The core idea of using edge gestures, is to make sure the most frequently used actions are next to your thumb. It's never possible to reach more than 2 edges with acceptable fomfort (especially if the device gets bigger). Even with huge hands, reaching to all four edges without adjusting your hand grip is hard :)

      Thanks for commeting, take care :)

    2. I sure hope that swipe down gesture to close an app isn't going to be replaced with ambience menu. As you said, features that are frequently used should be simple and easy to access. The truth is that closing an app is more common of those two (I almost never change my ambience, maybe once or twice a month, but I close apps more like 50 times a day! :)

    3. Actually, for your case, if you close an app around 50 times a day, the top edge is honestly the worst place for the close gesture, purely from the human hand ergonomy point of view.

      A common action like that should be much easier to perform with one hand. It should be as comfortable to do as minimizing an app, but with the added protection against accidental closing. You would need to pay attention for it for few days before it becomes a second nature.

      Also, it's tempting to call the added top edge menu an "Ambience menu", since that's pretty much the only thing you can see right now :)

      What people should call it, is system or power key menu, due lack of a better name. Think it as the replacement of power key when display is on. You can leave an app on the foreground and just blank the screen, so you can resume it again easily; or you can keep the gesture active to get an tappable option to turn the device off. The original idea of the top edge replacing power key globally like that is completely missing from all demos, but let's see how the development goes.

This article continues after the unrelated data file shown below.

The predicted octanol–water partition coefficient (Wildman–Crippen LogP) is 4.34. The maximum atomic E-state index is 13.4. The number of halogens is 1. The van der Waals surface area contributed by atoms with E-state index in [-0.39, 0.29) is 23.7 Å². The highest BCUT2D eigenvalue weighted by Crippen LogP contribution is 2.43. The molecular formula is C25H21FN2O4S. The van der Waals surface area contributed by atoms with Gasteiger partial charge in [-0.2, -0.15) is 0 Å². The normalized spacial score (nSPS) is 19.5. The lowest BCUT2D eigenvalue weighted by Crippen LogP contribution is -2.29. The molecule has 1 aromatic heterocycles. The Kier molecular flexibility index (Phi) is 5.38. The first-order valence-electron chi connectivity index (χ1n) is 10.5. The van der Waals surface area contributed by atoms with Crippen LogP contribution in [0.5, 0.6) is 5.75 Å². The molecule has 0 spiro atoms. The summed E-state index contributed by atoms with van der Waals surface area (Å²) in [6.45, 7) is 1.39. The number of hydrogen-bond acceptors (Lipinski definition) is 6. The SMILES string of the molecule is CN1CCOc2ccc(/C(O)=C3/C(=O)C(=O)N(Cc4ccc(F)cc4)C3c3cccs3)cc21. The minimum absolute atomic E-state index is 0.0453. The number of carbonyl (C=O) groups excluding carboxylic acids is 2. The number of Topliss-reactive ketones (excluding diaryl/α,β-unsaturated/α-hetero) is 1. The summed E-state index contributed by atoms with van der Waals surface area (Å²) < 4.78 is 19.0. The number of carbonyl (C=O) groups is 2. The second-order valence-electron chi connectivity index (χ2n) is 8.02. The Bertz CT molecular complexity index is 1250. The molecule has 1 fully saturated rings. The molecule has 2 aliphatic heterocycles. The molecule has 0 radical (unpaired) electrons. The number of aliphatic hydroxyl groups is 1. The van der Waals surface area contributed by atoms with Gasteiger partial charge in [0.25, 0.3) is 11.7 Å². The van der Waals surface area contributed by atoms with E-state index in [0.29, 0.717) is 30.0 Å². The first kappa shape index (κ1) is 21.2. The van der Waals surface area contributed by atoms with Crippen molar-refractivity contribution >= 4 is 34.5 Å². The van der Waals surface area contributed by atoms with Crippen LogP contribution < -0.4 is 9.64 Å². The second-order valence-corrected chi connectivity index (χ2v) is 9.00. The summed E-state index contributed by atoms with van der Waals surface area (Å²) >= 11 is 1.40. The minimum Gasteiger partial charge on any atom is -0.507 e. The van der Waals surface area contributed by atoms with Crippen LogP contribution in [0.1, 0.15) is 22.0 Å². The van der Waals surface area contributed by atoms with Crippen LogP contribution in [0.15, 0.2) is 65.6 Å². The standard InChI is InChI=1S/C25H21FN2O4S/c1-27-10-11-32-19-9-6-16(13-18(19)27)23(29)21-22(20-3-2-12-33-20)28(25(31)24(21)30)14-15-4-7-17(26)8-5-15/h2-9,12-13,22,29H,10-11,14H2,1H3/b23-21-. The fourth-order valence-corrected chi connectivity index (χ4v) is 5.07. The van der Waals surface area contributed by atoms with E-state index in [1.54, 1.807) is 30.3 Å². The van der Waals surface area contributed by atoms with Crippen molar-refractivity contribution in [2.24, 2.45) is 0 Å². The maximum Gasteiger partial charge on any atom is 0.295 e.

If you've ever held a tablet in a folder/case and wondered where's the power key so you can turn off the display. Power key menu is exactly for that.

      Thanks for commenting and stopping by. Come back anytime :)

  5. Your post is very helpful for developers to design better Mobile App Design

    1. Hi Sarah,

      Great to hear it's useful to others as well. Thanks for reading and commenting. Take care :)

  6. Hello Jaakko,

    i am not really fully agree with you that the top edge activity is hard to use.
    If the main user activity is done on the bottom so that his and hold the device on the bottom, then yes.
    But if you observe that his activity is most of all on the top of the device (some application bring the user to this aspect, with menu or i don't know what). then the edge gesture from the top becomes to be easy and the bottom one hard, because the hand moved more on the top.

    What i mean with my remark. maybe it should be judicious to make more observation about the use of device. How the hand goes to a position for a typical use of functionalities, and bring some gesture harder as other one.